Luke Smith is a CFP® professional and practicing financial planner. He creates customized financial plans for each family he works with around the country. Luke pursued financial planning to combine two passions: finance and people. He spends his free time with his wife Heather and their family in Maryland. Outside of work, Luke enjoys the outdoors, golf, reading and writing. You can reach him at Luke.Smith@Wealthspire.com. Check out Luke’s earlier articles.
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We lost health insurance when my wife was laid off due to COVID, and in the past three years have received almost 27K in ACA premium subsidies so have paid nothing for healthcare during that time for a bronze plan.
Had an emergency room visit that cost 5K in deductible last year but nothing significant besides that in the three years.
You can go on the ACA website and enter different incomes to determine at what level two person bronze coverage is essentially free-appears to be around 40K. I was able to keep our “income” at this level by utilizing our savings and taxable brokerage assets. We haven’t crimped our lifestyle much as we have no debt, are naturally, but not excessively frugal, and even took some extended trips when restrictions were eased.
I turned 65 this year and with Medicare part b premiums, plan G supplement, and part D drug plan am paying $400/month now which has been eye opening. Next year the premiums double, but will be a couple of years before we are in negative balance over a five to six year period.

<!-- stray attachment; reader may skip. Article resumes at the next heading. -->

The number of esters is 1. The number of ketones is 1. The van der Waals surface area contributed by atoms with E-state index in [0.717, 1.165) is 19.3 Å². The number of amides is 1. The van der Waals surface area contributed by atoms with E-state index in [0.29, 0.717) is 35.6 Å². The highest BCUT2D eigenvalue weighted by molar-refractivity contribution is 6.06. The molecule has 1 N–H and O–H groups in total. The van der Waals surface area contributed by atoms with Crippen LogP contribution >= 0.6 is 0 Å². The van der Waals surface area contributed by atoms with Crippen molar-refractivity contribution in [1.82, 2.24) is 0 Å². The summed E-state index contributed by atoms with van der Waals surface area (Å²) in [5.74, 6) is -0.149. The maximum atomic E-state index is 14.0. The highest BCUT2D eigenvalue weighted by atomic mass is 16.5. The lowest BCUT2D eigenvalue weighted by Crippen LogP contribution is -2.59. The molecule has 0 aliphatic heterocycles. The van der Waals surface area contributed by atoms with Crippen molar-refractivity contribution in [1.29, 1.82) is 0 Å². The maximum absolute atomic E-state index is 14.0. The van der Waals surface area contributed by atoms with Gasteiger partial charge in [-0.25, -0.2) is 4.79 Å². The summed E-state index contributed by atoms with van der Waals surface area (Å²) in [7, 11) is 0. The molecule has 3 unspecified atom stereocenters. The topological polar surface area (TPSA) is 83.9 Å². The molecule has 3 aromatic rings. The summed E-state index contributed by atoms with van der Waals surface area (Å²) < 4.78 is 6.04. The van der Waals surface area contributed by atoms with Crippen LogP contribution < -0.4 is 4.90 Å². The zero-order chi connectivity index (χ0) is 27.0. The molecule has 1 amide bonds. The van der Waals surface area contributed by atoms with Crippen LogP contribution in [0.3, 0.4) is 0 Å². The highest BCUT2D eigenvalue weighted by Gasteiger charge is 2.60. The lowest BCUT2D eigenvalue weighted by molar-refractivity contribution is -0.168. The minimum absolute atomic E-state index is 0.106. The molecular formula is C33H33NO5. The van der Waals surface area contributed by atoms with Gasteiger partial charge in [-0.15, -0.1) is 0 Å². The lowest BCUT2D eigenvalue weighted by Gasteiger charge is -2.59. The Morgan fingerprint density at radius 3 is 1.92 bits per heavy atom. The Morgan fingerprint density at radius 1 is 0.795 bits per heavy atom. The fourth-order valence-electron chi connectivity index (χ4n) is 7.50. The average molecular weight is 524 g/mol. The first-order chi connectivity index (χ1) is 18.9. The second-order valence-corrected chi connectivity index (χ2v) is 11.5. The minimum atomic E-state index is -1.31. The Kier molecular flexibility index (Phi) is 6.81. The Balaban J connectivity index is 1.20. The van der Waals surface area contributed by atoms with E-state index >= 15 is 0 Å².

“are they aiming to be the richest person in the cemetery”
That is my aim. My entire portfolio and assets will be given to charity.
Isn’t the burial vault used to store your money while buried? 😉
I actually did have retiree health insurance from my employer from age 61 to 65. It was about $700 a month for a single, but it was subsidized by the employer!
“OK, so what do the people who aren’t subsidized have to pay?”
“About $1200 a month” !
PS – I now receive a subsidy of $1260 a year to help pay for my Medigap policy. It is a fixed amount, and will never increase.
I have an early retiree health insurance benefit from my (former) employer. From age 55 to 65, they’ll pay for the same coverage I had as an active employee. My contribution is $170/month. Once I go on Medicare, they’ll give me a monthly benefit (currently about $350/month) to cover any supplement I want.
I’m glad you mentioned this. I cringe every time I hear about keeping income low to avoid say IRMAA or the ACA tax credit. As you say, what is the real goal? An enjoyable retirement or avoiding a few hundred dollars in taxes by living an extra frugal retirement?
This is especially true given only income and not assets are a factor. I know several families with seven figure assets, but who keep incomes under the threshold and pay little or nothing for health care and brag about it on their blog.
The real irony for many is that once they teach 65 and Medicare their premiums may well skyrocket just for Part B, Part D and supplemental coverage even without IRMAA.
Does one have the option to stay on ACA insurance? I realize there’s a permanent penalty for switching to Medicare late.
You are no longer eligible for ACA premiums once you qualify for Medicare
i have a gold plan and my premiums for me and my wife are a little over $500 per month. If we didn’t have the advanced premium credit it would be $1700! When I retired at 59, I made sure I was able to keep my income well below $70k